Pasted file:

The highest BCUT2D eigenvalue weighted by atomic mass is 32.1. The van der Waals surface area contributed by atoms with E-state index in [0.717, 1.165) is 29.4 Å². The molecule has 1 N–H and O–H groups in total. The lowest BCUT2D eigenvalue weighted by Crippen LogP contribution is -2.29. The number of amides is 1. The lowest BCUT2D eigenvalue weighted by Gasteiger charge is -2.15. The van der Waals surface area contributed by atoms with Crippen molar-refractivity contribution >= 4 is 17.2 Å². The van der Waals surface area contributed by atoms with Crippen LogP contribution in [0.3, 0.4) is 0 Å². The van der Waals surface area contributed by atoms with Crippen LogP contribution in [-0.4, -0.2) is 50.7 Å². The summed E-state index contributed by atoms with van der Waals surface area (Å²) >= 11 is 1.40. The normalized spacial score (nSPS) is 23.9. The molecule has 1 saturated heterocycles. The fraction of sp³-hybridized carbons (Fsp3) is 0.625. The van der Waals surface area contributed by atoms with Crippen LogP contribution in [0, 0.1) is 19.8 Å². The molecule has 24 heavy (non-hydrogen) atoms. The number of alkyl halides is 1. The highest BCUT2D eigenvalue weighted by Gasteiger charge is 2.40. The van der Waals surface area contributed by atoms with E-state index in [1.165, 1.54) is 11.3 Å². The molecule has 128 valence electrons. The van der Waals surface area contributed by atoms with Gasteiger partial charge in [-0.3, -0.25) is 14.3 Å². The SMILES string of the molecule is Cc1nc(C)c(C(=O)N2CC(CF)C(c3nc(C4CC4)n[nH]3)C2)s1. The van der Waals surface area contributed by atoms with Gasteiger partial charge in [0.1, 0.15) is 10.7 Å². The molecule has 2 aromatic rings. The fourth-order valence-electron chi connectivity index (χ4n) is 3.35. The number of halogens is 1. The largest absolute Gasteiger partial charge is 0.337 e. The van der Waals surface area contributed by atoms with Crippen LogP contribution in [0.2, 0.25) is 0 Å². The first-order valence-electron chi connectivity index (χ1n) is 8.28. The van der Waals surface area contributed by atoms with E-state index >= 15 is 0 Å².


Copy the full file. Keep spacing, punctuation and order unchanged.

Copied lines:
The highest BCUT2D eigenvalue weighted by atomic mass is 32.1. The van der Waals surface area contributed by atoms with E-state index in [0.717, 1.165) is 29.4 Å². The molecule has 1 N–H and O–H groups in total. The lowest BCUT2D eigenvalue weighted by Crippen LogP contribution is -2.29. The number of amides is 1. The lowest BCUT2D eigenvalue weighted by Gasteiger charge is -2.15. The van der Waals surface area contributed by atoms with Crippen molar-refractivity contribution >= 4 is 17.2 Å². The van der Waals surface area contributed by atoms with Crippen LogP contribution in [0.3, 0.4) is 0 Å². The van der Waals surface area contributed by atoms with Crippen LogP contribution in [-0.4, -0.2) is 50.7 Å². The summed E-state index contributed by atoms with van der Waals surface area (Å²) >= 11 is 1.40. The normalized spacial score (nSPS) is 23.9. The molecule has 1 saturated heterocycles. The fraction of sp³-hybridized carbons (Fsp3) is 0.625. The van der Waals surface area contributed by atoms with Crippen LogP contribution in [0, 0.1) is 19.8 Å². The molecule has 24 heavy (non-hydrogen) atoms. The number of alkyl halides is 1. The highest BCUT2D eigenvalue weighted by Gasteiger charge is 2.40. The van der Waals surface area contributed by atoms with E-state index in [1.165, 1.54) is 11.3 Å². The molecule has 128 valence electrons. The van der Waals surface area contributed by atoms with Gasteiger partial charge in [-0.3, -0.25) is 14.3 Å². The SMILES string of the molecule is Cc1nc(C)c(C(=O)N2CC(CF)C(c3nc(C4CC4)n[nH]3)C2)s1. The van der Waals surface area contributed by atoms with Gasteiger partial charge in [0.1, 0.15) is 10.7 Å². The molecule has 2 aromatic rings. The fourth-order valence-electron chi connectivity index (χ4n) is 3.35. The number of halogens is 1. The largest absolute Gasteiger partial charge is 0.337 e. The van der Waals surface area contributed by atoms with Crippen LogP contribution in [0.2, 0.25) is 0 Å². The first-order valence-electron chi connectivity index (χ1n) is 8.28. The van der Waals surface area contributed by atoms with E-state index >= 15 is 0 Å².